It hardly matters if people aren’t attempting to do evangelism. People don’t do apologetics, because they don’t do evangelism. One might think that if Christian leaders simply led their people to do evangelism, the masses would see the need for apologetics. Yet, part of the reason for aversion to evangelism seems to be that proclaiming the Gospel is somehow wrong, bad, or offensive. Yet the very word “gospel” in Greek (euangelion) means good news. Confusing good with bad is clearly problematic. According to traditional Christianity, declaring the Gospel is both right and good. It’s part of the term, Great Commission. But it gets worse. According to Barna, 51% of church goers aren’t even familiar with that term anymore. Clearly, our church leadership has some explaining to do.
Finally, what’s sad is that even Barna doesn’t seem to get it. After noting the 44% desire by non-Christians interested in a presentation with a credible, reasonable faith, Barna shockingly claims:
This does not necessarily mean Christians should invest heavily in traditional apologetics, however. As demonstrated by non-Christians’ distaste for street preaching and tracts, depersonalized outreach that feels intrusive or manipulative is likely to lower openness to the gospel… (RE, 55)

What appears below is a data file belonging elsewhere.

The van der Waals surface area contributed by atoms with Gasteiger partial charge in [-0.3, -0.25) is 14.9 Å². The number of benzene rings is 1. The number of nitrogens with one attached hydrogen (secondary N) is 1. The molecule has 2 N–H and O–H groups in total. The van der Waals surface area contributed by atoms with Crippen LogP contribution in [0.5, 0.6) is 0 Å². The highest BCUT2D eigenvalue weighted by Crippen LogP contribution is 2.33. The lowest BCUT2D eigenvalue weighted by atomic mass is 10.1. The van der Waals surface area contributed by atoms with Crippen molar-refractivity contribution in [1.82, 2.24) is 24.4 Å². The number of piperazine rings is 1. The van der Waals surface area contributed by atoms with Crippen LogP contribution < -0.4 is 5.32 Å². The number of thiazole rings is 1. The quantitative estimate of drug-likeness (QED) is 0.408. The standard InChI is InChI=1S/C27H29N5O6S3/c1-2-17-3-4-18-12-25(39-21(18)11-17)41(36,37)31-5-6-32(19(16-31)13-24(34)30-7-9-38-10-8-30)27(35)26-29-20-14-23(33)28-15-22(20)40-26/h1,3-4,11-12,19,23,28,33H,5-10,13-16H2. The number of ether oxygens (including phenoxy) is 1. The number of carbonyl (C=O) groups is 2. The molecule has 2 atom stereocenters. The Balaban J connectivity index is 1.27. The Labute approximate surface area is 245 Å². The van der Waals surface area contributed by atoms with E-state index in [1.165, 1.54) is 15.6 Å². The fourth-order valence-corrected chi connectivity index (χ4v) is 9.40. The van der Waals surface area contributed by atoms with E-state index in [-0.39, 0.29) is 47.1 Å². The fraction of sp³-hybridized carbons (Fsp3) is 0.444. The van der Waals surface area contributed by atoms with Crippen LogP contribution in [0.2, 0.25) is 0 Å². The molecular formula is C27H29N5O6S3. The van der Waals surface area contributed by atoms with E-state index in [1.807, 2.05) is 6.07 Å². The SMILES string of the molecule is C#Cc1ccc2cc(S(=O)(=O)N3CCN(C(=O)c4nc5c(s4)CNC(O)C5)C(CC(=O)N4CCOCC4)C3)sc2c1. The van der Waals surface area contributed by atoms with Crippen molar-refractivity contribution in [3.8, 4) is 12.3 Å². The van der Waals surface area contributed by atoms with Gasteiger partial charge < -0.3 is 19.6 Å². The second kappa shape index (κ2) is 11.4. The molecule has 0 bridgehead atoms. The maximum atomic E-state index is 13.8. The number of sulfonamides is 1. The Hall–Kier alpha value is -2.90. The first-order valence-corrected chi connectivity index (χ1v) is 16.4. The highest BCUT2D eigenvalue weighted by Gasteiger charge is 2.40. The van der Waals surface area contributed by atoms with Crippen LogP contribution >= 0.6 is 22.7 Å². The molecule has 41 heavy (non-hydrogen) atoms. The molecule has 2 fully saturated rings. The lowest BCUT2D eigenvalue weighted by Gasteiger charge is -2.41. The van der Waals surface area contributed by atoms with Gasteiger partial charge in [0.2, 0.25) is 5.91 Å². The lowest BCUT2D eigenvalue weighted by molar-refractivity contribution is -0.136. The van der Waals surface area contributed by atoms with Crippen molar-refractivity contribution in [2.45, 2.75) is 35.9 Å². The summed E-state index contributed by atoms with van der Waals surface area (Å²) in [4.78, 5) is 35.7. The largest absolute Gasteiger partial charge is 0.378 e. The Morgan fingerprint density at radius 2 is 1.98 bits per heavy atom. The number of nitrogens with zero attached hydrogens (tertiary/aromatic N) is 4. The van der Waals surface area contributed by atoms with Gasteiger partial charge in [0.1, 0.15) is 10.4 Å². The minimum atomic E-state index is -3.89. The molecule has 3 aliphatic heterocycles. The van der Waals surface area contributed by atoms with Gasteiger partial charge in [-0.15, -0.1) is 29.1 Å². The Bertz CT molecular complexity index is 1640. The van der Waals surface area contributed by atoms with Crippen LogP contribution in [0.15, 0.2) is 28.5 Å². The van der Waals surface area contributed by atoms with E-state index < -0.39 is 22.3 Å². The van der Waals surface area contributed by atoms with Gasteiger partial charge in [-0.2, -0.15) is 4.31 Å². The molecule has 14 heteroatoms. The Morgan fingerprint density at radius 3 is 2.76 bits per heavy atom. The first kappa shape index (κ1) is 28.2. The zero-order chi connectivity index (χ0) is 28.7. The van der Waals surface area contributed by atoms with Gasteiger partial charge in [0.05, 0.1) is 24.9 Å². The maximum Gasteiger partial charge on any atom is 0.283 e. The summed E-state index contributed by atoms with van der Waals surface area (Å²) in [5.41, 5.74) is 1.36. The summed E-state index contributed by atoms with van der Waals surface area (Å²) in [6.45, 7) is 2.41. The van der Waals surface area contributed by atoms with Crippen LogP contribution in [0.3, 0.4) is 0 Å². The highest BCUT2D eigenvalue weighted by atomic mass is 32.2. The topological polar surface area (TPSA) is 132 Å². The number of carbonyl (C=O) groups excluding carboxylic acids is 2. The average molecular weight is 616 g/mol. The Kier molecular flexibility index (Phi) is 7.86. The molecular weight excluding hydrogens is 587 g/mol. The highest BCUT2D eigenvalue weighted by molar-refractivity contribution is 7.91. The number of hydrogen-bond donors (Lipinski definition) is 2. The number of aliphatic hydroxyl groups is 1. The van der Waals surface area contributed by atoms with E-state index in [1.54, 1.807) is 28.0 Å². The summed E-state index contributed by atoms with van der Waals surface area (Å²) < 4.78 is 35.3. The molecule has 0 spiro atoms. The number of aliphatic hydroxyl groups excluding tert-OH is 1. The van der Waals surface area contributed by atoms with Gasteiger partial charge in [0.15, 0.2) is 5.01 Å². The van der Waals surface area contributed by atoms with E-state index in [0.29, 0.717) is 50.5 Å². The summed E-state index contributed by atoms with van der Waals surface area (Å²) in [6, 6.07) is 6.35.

Strangely, apologetics commanded in Scripture is somehow equated with manipulative street preaching.
To offer a more positive version of “evidence,” Barna points to an interview in the same Report with a black female pastor at a church in Portland, Oregon who says,
‘evidence’ does not automatically mean ‘proof’ or something visible to draw a person to the sensibleness of a belief. In my experience, the concept of God/Christ/Spirit as Creator is one of the most compelling ways to engage friends and neighbors, to draw their attention to faith. An understanding of how creation cares for us as we care for it shows the value of humanity to a ‘Supreme Being.’ This is evidence. (RE, 28)
Apologetics is viewed as obnoxious by our own pollsters and “evidence” is anecdotally endorsed as something akin to panentheism where the Creator is conflated in some respect with creation. Accordingly, God isn’t merely a Supreme Being. God is also identified with the creation itself caring for us. Barna apparently rejects traditional apologetics as reducible to depersonalized street preaching in favor of the sort of new age thinking that adorns the pacific northwest.
Apologists clearly need to up their PR game in communicating to the church what apologetics is and what it is not. To the extent that apologists come across as obnoxious doesn’t bode well. Apologists must not only continue doing apologetics-evangelism in a winsome way because it is a command that is in demand, but they must also develop an apologetic for apologetics-evangelism. Knowing and correctly understanding the data is a good start. Contact Ratio Christi to speak at your church or to join in apologetics-evangelism on a nearby campus.
Barna specializes in studying the religious beliefs and behavior of Americans (including the intersection of faith and culture). Unless otherwise noted, most of the stats in this blog are derived from Barna’s 2019 Report: “Reviving Evangelism: Current Realities That Demand a New Vision for Sharing Faith.”